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University of Birmingham
Glioblastoma (GBM) is an aggressive brain tumour with low survival rates. The blood-brain barrier (BBB) limits drug penetration into brain tissue, affecting the effectiveness of systemic chemotherapy. Localised drug delivery devices have emerged as a promising solution to address these limitations. This study focuses on developing and investigating biodegradable implantable devices to directly deliver chemotherapeutic drugs to brain tissue, reducing systemic administration and recurrence risk. Irinotecan (IRN) has shown success in clinical trials against GBM. However, large intravenous doses of IRN lead to severe systemic side effects. The study investigates the local delivery of IRN through implantable drug delivery devices to improve therapeutic outcomes while minimising adverse effects. The first study develops IRN-loaded poly(lactic-co-glycolic acid) (PLGA) implants using injection moulding (IM) and hot melt extrusion (HME) techniques. The study compared IM and HME implants, finding that HME implants showed better drug content uniformity and homogeneous drug distribution due to high shear mixing. Factors such as PLGA type, drug load, and implant size influenced drug release behaviour. HME implants exhibited slower drug release due to their denser matrix. Accelerated release studies showed both IM and HME implants had sustained release over seven days, with HME implants considered preferable based on drug content, stability, and distribution results. Pitavstatin (PTV) effectively slows tumour growth, but its limited BBB penetration suggests potential benefits of local administration. The second study involves the development of PTV-loaded PLGA implants using IM and HME techniques. Both IM and HME implants demonstrate an amorphous state of PTV. HME implants show higher drug content and uniformity due to homogeneous drug distribution facilitated by high shear mixing force, making them preferable over IM. In vitro drug release studies revealed slower drug release from HME implants due to denser matrices, and accelerated release studies confirmed sustained release over seven days for HME implants. In the third study, the high-performance liquid chromatography (HPLC) method was developed and validated for quantifying IRN and PTV in multi-layered implantable drug delivery devices. This method allowed precise drug release quantification, ensuring accurate safety and efficacy assessment of the devices. The final study involves the development of IRN-PTV-loaded PLGA implants as multi-layered devices using HME. The purpose of combining IRN and PTV in these implants is their synergistic effects against the GBM. The multi-layered implants were characterised using HPLC, differential scanning calorimetry (DSC), X-ray diffraction (XRD), and Raman spectroscopy. They demonstrated uniformity in size, weight, and drug content, validating the reliability of the HME technique. XRD and DSC analyses confirmed crystalline IRN in the IRN-PLGA layer and amorphous PTV in the PTV-PLGA layer, suggesting enhanced drug bioavailability and therapeutic effectiveness. Raman mapping reveals homogeneous drug distribution within the implants, ensuring consistent drug release. In vitro studies show biphasic drug release over seven days, characterised as non-Fickian behaviour by the Korsmeyer-Peppas model. This enhances our understanding of the release mechanism. This thesis presents advancements in implantable drug delivery devices for localised GBM treatment, offering valuable insights into formulation compositions and manufacturing techniques. Further research is necessary to assess in vivo performance and therapeutic efficacy.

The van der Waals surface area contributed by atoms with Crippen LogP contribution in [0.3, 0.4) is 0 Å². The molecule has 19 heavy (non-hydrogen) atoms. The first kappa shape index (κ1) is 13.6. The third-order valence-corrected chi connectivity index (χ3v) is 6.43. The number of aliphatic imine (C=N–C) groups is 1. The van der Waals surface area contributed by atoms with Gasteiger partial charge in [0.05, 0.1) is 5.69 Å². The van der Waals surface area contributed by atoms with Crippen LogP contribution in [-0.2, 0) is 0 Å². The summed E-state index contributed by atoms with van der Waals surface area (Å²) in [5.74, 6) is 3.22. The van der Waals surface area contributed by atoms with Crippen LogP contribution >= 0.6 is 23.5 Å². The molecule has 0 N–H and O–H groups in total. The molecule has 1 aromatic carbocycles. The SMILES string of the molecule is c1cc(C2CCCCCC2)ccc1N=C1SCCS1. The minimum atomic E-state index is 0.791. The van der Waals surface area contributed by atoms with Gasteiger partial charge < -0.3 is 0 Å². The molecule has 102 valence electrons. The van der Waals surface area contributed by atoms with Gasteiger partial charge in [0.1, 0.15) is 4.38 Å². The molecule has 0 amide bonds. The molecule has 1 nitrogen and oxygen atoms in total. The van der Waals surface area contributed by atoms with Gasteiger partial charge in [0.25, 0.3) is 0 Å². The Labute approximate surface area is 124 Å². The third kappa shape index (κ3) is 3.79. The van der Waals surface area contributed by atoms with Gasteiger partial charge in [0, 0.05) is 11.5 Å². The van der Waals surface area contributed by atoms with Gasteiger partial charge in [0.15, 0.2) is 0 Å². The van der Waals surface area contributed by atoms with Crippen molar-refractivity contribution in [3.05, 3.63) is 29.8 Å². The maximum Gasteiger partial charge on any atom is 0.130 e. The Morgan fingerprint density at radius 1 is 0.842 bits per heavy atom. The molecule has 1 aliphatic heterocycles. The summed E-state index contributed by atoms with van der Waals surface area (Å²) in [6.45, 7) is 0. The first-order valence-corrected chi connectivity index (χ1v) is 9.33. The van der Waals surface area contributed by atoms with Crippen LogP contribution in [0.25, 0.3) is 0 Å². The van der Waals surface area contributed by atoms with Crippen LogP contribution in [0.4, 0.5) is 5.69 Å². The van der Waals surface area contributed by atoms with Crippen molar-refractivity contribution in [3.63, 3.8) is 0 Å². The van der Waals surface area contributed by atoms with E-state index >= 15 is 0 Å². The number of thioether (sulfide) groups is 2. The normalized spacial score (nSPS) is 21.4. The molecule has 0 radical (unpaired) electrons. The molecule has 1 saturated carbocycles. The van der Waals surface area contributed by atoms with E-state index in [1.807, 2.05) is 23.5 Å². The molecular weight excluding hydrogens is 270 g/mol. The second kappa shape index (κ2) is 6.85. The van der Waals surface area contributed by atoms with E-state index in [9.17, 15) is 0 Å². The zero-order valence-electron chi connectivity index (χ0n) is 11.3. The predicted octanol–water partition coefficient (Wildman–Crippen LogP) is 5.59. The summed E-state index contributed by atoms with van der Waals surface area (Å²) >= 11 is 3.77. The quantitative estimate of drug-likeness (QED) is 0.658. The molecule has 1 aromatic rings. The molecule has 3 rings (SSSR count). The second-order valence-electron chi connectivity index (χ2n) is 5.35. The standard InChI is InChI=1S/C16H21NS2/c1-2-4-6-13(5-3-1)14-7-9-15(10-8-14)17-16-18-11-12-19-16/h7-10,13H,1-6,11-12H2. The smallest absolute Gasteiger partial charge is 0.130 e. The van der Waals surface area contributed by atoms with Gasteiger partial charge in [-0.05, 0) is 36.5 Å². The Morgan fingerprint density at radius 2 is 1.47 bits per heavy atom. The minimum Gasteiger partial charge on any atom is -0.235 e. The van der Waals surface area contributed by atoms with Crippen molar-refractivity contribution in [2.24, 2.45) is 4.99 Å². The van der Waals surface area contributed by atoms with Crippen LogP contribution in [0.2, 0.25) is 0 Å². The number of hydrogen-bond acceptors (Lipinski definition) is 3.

Pharmacy, Drug Delivery, Pharmaceutical Science, Pharmaceutical Technology